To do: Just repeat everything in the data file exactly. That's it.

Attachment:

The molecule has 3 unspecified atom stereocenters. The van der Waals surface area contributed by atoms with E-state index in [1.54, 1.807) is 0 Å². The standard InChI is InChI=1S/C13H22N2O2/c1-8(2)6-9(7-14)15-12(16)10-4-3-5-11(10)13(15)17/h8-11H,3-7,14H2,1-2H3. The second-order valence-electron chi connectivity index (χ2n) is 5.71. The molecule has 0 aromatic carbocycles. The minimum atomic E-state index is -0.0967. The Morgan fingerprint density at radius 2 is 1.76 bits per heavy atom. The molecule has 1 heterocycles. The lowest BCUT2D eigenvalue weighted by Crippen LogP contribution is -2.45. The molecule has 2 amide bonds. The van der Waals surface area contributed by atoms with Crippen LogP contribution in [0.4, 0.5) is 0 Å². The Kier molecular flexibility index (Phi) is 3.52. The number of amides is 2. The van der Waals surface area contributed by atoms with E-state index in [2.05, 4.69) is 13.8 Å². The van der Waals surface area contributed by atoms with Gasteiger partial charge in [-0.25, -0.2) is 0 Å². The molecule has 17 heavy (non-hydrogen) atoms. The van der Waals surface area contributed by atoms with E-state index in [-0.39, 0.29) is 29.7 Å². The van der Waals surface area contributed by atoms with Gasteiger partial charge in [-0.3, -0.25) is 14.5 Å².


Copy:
The molecule has 3 unspecified atom stereocenters. The van der Waals surface area contributed by atoms with E-state index in [1.54, 1.807) is 0 Å². The standard InChI is InChI=1S/C13H22N2O2/c1-8(2)6-9(7-14)15-12(16)10-4-3-5-11(10)13(15)17/h8-11H,3-7,14H2,1-2H3. The second-order valence-electron chi connectivity index (χ2n) is 5.71. The molecule has 0 aromatic carbocycles. The minimum atomic E-state index is -0.0967. The Morgan fingerprint density at radius 2 is 1.76 bits per heavy atom. The molecule has 1 heterocycles. The lowest BCUT2D eigenvalue weighted by Crippen LogP contribution is -2.45. The molecule has 2 amide bonds. The van der Waals surface area contributed by atoms with Crippen LogP contribution in [0.4, 0.5) is 0 Å². The Kier molecular flexibility index (Phi) is 3.52. The number of amides is 2. The van der Waals surface area contributed by atoms with E-state index in [2.05, 4.69) is 13.8 Å². The van der Waals surface area contributed by atoms with Gasteiger partial charge in [-0.25, -0.2) is 0 Å². The molecule has 17 heavy (non-hydrogen) atoms. The van der Waals surface area contributed by atoms with E-state index in [-0.39, 0.29) is 29.7 Å². The van der Waals surface area contributed by atoms with Gasteiger partial charge in [-0.3, -0.25) is 14.5 Å².